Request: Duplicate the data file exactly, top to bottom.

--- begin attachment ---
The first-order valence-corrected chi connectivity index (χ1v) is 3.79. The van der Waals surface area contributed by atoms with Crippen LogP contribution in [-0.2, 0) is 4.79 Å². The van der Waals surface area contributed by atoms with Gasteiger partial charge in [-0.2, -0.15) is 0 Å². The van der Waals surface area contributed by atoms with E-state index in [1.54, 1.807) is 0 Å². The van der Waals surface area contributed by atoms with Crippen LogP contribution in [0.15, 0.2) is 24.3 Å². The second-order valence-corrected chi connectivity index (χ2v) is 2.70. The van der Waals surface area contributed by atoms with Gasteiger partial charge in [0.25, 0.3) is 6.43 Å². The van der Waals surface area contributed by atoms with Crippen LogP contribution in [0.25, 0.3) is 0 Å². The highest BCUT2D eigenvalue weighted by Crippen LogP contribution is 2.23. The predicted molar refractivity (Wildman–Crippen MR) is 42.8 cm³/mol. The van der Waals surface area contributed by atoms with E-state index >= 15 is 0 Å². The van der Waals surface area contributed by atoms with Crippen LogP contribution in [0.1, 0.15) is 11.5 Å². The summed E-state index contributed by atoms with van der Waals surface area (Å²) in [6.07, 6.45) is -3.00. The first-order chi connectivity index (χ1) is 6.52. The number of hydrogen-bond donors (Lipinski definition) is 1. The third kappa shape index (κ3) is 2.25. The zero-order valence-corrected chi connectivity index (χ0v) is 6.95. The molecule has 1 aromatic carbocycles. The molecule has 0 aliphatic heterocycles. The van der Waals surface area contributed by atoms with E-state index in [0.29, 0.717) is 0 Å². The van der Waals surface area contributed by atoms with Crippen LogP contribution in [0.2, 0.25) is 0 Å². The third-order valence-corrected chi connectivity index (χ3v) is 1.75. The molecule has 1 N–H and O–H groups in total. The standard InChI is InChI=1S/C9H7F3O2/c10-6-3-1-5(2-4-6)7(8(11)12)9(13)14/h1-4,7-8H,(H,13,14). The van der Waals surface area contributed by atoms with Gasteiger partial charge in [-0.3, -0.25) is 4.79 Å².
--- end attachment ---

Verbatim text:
The first-order valence-corrected chi connectivity index (χ1v) is 3.79. The van der Waals surface area contributed by atoms with Crippen LogP contribution in [-0.2, 0) is 4.79 Å². The van der Waals surface area contributed by atoms with Gasteiger partial charge in [-0.2, -0.15) is 0 Å². The van der Waals surface area contributed by atoms with E-state index in [1.54, 1.807) is 0 Å². The van der Waals surface area contributed by atoms with Crippen LogP contribution in [0.15, 0.2) is 24.3 Å². The second-order valence-corrected chi connectivity index (χ2v) is 2.70. The van der Waals surface area contributed by atoms with Gasteiger partial charge in [0.25, 0.3) is 6.43 Å². The van der Waals surface area contributed by atoms with Crippen LogP contribution in [0.25, 0.3) is 0 Å². The highest BCUT2D eigenvalue weighted by Crippen LogP contribution is 2.23. The predicted molar refractivity (Wildman–Crippen MR) is 42.8 cm³/mol. The van der Waals surface area contributed by atoms with E-state index >= 15 is 0 Å². The van der Waals surface area contributed by atoms with Crippen LogP contribution in [0.1, 0.15) is 11.5 Å². The summed E-state index contributed by atoms with van der Waals surface area (Å²) in [6.07, 6.45) is -3.00. The first-order chi connectivity index (χ1) is 6.52. The number of hydrogen-bond donors (Lipinski definition) is 1. The third kappa shape index (κ3) is 2.25. The zero-order valence-corrected chi connectivity index (χ0v) is 6.95. The molecule has 1 aromatic carbocycles. The molecule has 0 aliphatic heterocycles. The van der Waals surface area contributed by atoms with E-state index in [0.29, 0.717) is 0 Å². The van der Waals surface area contributed by atoms with Crippen LogP contribution in [0.2, 0.25) is 0 Å². The third-order valence-corrected chi connectivity index (χ3v) is 1.75. The molecule has 1 N–H and O–H groups in total. The standard InChI is InChI=1S/C9H7F3O2/c10-6-3-1-5(2-4-6)7(8(11)12)9(13)14/h1-4,7-8H,(H,13,14). The van der Waals surface area contributed by atoms with Gasteiger partial charge in [-0.3, -0.25) is 4.79 Å².